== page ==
Watering of the lower Murray wetlands supports cultural values such as traditional food sources and medicines and important species, and it provides opportunities for teaching, learning and storytelling.
On proposed 2022-23 watering of the lower Murray wetlands, Mallee CMA engaged with the First People of the Millewa-Mallee Aboriginal Corporation (FPMMAC) comprised of Latji Latji and Ngintait Traditional Owners (Traditional Owners from Hattah to the South Australian border). Mallee CMA also engaged with Latji Latji Mumthelang and representatives from Culpra Millee and Munatunga.
Traditional Owner groups invited to discussions included Tati Tati, Wamba Wemba, Wadi Wadi, Weki Weki and Nyeri Nyeri.
Tati Tati wish to express their lack of representation in no way is a reflection their lack of interest or cultural responsibility in caring for wetlands on Tati Tati Country. It does, however, reflect Tati Tati’s deliberate shift to only engaging organisations that demonstrate a commitment to upholding cultural safety. Tati Tati will continue to look to the future to partner with organisations transitioning to First Nations empowerment – not engagement.
Discussions covered a range of options for how environmental flows could be delivered in 2022-2023 and what the traditional ecological needs are in the current climate. Discussions also covered how the planning process works, as some community members had not participated in previous years. The values, knowledge and concerns identified in these discussions have supported the Mallee CMA’s planning for wetland watering across the lower Murray region.
Elders from the Nyah Floodplain region (Culpra Millee) said that watering creeks across the floodplain is good for their communities, enabling many generations to get out on Country while water is in the creeks. They said they would like to be involved in planning for water for the environment from the start and all the way through: from before water is pumped to when water flows in the creeks. Opportunities to foster intergenerational education and the passing down of cultural knowledge are also very important.
Increasing the involvement of Traditional Owners in the planning and management of water for the environment and ultimately providing opportunities to progress towards self-determination within the environmental watering program is a core commitment of the VEWH and its agency partners. This is reinforced by a range of legislative and policy commitments, including the Water Act 1989, the Victorian Aboriginal Affairs Framework, the 2016 Water for Victoria and in some cases, agreements under the Traditional Owner Settlement Act 2010.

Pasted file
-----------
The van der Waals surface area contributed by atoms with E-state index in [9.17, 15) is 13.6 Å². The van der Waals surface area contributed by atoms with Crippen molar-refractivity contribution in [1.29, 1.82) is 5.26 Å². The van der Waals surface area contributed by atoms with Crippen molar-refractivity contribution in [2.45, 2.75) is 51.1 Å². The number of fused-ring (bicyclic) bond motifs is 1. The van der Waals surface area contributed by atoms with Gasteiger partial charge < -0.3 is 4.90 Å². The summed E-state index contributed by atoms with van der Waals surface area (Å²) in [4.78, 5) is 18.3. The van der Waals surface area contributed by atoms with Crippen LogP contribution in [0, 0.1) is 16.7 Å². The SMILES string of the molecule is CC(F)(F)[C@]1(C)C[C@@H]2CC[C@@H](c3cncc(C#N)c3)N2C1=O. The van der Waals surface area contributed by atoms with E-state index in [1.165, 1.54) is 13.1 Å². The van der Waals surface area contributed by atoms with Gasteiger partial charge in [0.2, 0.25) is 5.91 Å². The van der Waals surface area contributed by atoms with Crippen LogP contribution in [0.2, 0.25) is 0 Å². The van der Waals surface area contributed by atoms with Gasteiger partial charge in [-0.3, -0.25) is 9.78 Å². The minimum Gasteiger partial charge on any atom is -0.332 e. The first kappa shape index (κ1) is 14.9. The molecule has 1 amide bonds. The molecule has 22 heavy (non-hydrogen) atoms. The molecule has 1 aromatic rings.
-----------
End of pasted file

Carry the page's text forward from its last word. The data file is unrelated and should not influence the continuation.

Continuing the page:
Where Traditional Owners are more deeply involved in the planning and/or delivery of environmental flows for a particular site, their contribution is acknowledged in Table 5.2.14 with an icon. The use of this icon is not intended to indicate that these activities are meeting all the needs of Traditional Owners but is incorporated in the spirit of valuing their contribution and indicating progress towards deeper involvement.
Watering planned and/or delivered in partnership with Traditional Owners to support cultural values and uses
Robertson Creek is an area of high cultural significance that is being degraded as drying vegetation dies and wind erodes the landscape. The First People of the Millewa-Mallee Aboriginal Corporation is undertaking a program of restoration and protection work at the site. An environmental flow was delivered to the creek in spring 2020-21 and again in 2021-22 to complement the restoration and protection objectives. This has helped improve the condition of trees and shrubs and helped return and protect cultural values which are important for community learning, teaching and overall wellbeing. An environmental flow is planned for Robertson Creek in 2022-23 in all scenarios except drought. This will build on outcomes from previous watering by further improving the condition of the vegetation and increasing protection against wind. It will also support the revegetation of native trees, shrubs and grasses.